Esplendor was very bloody but got himself up. He was wearing a traditional style Peruvian trail saddle, and it protected his back and most of his body from being ravaged. However, he was covered in bites and cuts. I ran after him. He was so frightened that I had to approach him very carefully because he did not want to be touched, and I did not want him to bolt into the grip of the stallion again. I had owned, trained, and shown this horse for years. He was calm generally and a wonderful trail horse.

I managed to get Esplendor back to the barn with the help of others who had heard my screaming. He was cleaned up and examined, but shaking with fear. For the next three years, Esplendor was given chiropractic and acupuncture treatments regularly, as well as shots of Legend. He would exhibit bouts of lameness, but to my amazement nothing had been broken. It was determined that he had some muscle damage as four different veterinarians examined him over the years, and all said it would take time for him to recover. If I had been riding any other horse, I might not be alive to speak about what happened.

One of the veterinarians who examined Esplendor initially stated that he heard Peruvian Horses were known for protecting their riders. I certainly can confirm that statement. This little Peruvian exhibited such bravery and presence of mind, that it has endeared me to the breed.

Two weeks after the attack, another woman entered the field on a trail ride. She was viciously attacked and pulled from her horse, being mauled on the ground by the same stallion. She had a prize show gelding of another breed whose leg was destroyed during the attack. Her horse did not stand and fight, but ran and fell into a ravine frantic with fear. He was later surrendered to a rescue sanctuary after many months.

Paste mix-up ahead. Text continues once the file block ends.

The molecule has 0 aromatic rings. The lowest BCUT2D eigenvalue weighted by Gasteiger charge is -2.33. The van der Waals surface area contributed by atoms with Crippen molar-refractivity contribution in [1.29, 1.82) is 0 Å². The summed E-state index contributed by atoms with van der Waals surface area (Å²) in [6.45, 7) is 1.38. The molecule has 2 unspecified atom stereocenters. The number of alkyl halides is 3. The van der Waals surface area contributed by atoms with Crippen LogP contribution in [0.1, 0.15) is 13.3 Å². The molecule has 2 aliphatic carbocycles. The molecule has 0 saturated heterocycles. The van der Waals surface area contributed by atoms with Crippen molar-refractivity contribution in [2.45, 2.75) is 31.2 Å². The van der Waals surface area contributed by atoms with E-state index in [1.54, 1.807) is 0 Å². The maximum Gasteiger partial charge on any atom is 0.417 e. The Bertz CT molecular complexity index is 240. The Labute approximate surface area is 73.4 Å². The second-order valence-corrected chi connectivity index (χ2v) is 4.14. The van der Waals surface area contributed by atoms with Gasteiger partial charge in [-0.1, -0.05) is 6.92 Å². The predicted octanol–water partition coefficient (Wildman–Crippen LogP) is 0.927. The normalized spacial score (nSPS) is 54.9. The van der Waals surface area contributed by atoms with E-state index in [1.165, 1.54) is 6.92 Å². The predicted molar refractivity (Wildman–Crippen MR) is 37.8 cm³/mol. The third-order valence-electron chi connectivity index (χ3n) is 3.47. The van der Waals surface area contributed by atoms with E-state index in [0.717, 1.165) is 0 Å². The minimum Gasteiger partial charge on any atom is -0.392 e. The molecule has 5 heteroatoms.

The stallion left part of a tooth in the woman’s leg as she fought to recover from massive infection. This was truly a situation of great danger, as I had experienced. The difference is my Peruvian Horse stood and fought, saving my life.

Arthritis has set in over time for Esplendor, but the Legend shots have helped a great deal. He is still ridden almost everyday. It took me over a year to get back on him and ride effectively due to my own fear, as well as his. He would not let me on him and if I did get on, he would buck. He did not trust me and wanted me off. Besides, he was sore. I had to build that trust all over again … one step at a time … little by little.

Today, I ride “Splendie” regularly. However, if a larger horse comes trotting up from behind with a rider, he starts to relive the past and dance with fear. I am no longer able to show him in the arena because it is too stressful for him. He exhibits panic attacks at times which I have learned to live with it.

Peruvian Paso horses are a very old and unique breed. Esplendor was mentally strong and willing to fight for himself and me at the same time. There is no doubt in my mind that he was aware of my presence on his back and fought to protect me during that battle. He was courageous regardless of fear and exhibited immense character.


This article has been written by a contributor to Horsetalk.co.nz.